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+2 votes
by

4 Answers

+7 votes
 
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one argument is that people will have more time, energy, and capacity to care for other people because they will not be subsumed by capitalist concerns (making enough money to survive themselves), and will be aware of their own capacity to care for other people (instead of thinking that they are not skilled enough, or not allowed to, take care of people).

another argument is that there will be fewer instances of disability and mental illness because the human world will make more sense.

another argument is that it's not awesome now, so changes are unlikely to make things worse, even if they don't make them tons better.
by (52.5k points)
+1 vote
Chances are, infrastructure wouldn't change a whole lot. As of right now, in North America, long term care is dictated by capital and often government subsidy. If long term care isn't dictated by capital, there's very little reason for government subsidy.

As for the mentally ill, it's worth noting that science has shown that the "mentally ill" are only psychology non-compliant with given society. For example ADD is not a neurosis in a hunter-gather society, but rather seen as an essential part of survival. And schizophrenia was useful during the black plague. Under democracy and capital, the people who fall in these categories aren't considered useful.

We aren't certain what "mentally ill" will look like in an anarchist society.
by (190 points)
can you explain why government subsidy is an issue in an answer to how anarchists would deal with health care? i'm not sure what point you're trying to make in your first paragraph.
I think they're implying that, currently, the State performs a necessary/positive role in the medical industry by subsidizing certain costs, rather than leaving everything to the profit-driven logic of capitalism - but once capitalism is out of the picture, the "need" for State subsidies no longer exists, so there's no reason to question the ability to provide medical care to people.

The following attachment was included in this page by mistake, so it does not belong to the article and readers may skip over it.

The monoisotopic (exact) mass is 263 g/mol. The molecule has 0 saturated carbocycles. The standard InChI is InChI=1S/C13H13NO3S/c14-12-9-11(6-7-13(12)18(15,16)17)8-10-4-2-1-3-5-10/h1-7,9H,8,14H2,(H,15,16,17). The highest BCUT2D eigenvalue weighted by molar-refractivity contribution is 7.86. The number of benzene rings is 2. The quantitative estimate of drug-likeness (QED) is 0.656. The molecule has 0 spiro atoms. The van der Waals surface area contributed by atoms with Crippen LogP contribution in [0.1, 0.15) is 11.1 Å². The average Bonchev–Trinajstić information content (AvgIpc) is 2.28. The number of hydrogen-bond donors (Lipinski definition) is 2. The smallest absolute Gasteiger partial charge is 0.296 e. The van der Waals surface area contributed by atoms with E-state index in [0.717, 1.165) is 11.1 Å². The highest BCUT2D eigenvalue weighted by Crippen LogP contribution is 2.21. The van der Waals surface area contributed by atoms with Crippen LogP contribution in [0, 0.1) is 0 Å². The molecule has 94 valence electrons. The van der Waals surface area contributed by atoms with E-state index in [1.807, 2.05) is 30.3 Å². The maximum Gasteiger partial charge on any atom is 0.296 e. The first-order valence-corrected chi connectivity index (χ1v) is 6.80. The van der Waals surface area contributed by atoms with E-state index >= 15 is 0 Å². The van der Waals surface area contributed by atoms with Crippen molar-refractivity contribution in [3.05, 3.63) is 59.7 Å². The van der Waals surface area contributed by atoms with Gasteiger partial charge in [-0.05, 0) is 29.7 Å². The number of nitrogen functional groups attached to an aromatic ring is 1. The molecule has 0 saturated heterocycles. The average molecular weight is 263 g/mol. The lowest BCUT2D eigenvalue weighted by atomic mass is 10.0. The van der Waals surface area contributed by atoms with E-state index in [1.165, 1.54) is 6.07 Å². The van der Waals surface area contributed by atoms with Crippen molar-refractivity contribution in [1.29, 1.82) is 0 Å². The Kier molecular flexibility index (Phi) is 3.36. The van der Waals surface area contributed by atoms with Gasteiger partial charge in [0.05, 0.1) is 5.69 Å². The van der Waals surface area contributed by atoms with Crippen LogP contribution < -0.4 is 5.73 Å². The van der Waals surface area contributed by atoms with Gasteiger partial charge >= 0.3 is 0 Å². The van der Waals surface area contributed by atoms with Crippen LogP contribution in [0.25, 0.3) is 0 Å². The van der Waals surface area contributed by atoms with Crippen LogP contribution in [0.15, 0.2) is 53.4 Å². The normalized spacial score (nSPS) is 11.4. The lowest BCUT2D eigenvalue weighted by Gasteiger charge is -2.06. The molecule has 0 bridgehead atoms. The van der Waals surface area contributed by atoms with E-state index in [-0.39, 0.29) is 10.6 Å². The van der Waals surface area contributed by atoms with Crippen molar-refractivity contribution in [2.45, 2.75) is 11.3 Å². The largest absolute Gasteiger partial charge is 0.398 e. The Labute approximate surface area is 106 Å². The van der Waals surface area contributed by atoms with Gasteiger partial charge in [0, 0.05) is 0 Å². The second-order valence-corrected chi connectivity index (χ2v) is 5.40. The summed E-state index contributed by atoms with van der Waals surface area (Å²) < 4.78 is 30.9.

Although I could be wildly misinterpreting that.
Yes. And the biggest issue concerning long term care is care for the elderly/nursing homes. Most of this is subsidized by the medicare, because the average cost is $70k a year. That's more than one year of student loans and that's more than most people pay a year for a mortgage on a fancy house. It's only astronomical because the market dictates the cost. The reason why it's relevant to the  question is because it's one of those common pinpointed questions people ask to show just how stupid/unprepared anarchists are. Maybe we are stupid, but cost will always be an issue in a world that puts capital first. Infrastructure that exists now probably won't disappear. What will could/would change is the emphasis on money.
–3 votes
to each according to need, yo.
by (1.7k points)
+1 vote